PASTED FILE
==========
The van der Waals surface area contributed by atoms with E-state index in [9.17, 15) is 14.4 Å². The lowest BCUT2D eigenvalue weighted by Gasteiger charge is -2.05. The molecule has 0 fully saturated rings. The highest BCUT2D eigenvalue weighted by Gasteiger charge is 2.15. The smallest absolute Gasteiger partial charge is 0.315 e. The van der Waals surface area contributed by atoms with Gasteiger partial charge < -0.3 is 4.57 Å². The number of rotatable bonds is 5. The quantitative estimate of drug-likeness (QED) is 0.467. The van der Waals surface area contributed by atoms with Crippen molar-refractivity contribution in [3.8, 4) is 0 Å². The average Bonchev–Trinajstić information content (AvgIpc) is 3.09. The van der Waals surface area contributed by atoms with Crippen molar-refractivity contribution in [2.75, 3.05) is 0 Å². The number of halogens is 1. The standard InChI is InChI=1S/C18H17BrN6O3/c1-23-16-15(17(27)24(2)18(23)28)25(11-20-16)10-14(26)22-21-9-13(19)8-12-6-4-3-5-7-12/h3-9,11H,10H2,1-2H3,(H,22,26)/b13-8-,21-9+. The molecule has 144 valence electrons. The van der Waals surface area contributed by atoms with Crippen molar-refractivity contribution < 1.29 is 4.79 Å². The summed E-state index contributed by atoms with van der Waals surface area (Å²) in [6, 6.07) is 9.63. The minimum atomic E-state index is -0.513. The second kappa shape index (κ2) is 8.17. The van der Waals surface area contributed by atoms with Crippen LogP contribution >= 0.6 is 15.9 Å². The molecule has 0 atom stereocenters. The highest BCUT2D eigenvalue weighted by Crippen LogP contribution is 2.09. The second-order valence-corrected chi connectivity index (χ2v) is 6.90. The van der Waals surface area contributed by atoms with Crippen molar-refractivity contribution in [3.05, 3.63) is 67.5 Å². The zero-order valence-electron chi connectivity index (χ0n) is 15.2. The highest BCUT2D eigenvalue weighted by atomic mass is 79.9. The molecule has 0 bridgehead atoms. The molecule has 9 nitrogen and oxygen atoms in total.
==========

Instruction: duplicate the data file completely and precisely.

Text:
The van der Waals surface area contributed by atoms with E-state index in [9.17, 15) is 14.4 Å². The lowest BCUT2D eigenvalue weighted by Gasteiger charge is -2.05. The molecule has 0 fully saturated rings. The highest BCUT2D eigenvalue weighted by Gasteiger charge is 2.15. The smallest absolute Gasteiger partial charge is 0.315 e. The van der Waals surface area contributed by atoms with Gasteiger partial charge < -0.3 is 4.57 Å². The number of rotatable bonds is 5. The quantitative estimate of drug-likeness (QED) is 0.467. The van der Waals surface area contributed by atoms with Crippen molar-refractivity contribution in [3.8, 4) is 0 Å². The average Bonchev–Trinajstić information content (AvgIpc) is 3.09. The van der Waals surface area contributed by atoms with Crippen molar-refractivity contribution in [2.75, 3.05) is 0 Å². The number of halogens is 1. The standard InChI is InChI=1S/C18H17BrN6O3/c1-23-16-15(17(27)24(2)18(23)28)25(11-20-16)10-14(26)22-21-9-13(19)8-12-6-4-3-5-7-12/h3-9,11H,10H2,1-2H3,(H,22,26)/b13-8-,21-9+. The molecule has 144 valence electrons. The van der Waals surface area contributed by atoms with Crippen molar-refractivity contribution < 1.29 is 4.79 Å². The summed E-state index contributed by atoms with van der Waals surface area (Å²) in [6, 6.07) is 9.63. The minimum atomic E-state index is -0.513. The second kappa shape index (κ2) is 8.17. The van der Waals surface area contributed by atoms with Crippen LogP contribution >= 0.6 is 15.9 Å². The molecule has 0 atom stereocenters. The highest BCUT2D eigenvalue weighted by Crippen LogP contribution is 2.09. The second-order valence-corrected chi connectivity index (χ2v) is 6.90. The van der Waals surface area contributed by atoms with Crippen molar-refractivity contribution in [3.05, 3.63) is 67.5 Å². The zero-order valence-electron chi connectivity index (χ0n) is 15.2. The highest BCUT2D eigenvalue weighted by atomic mass is 79.9. The molecule has 0 bridgehead atoms. The molecule has 9 nitrogen and oxygen atoms in total.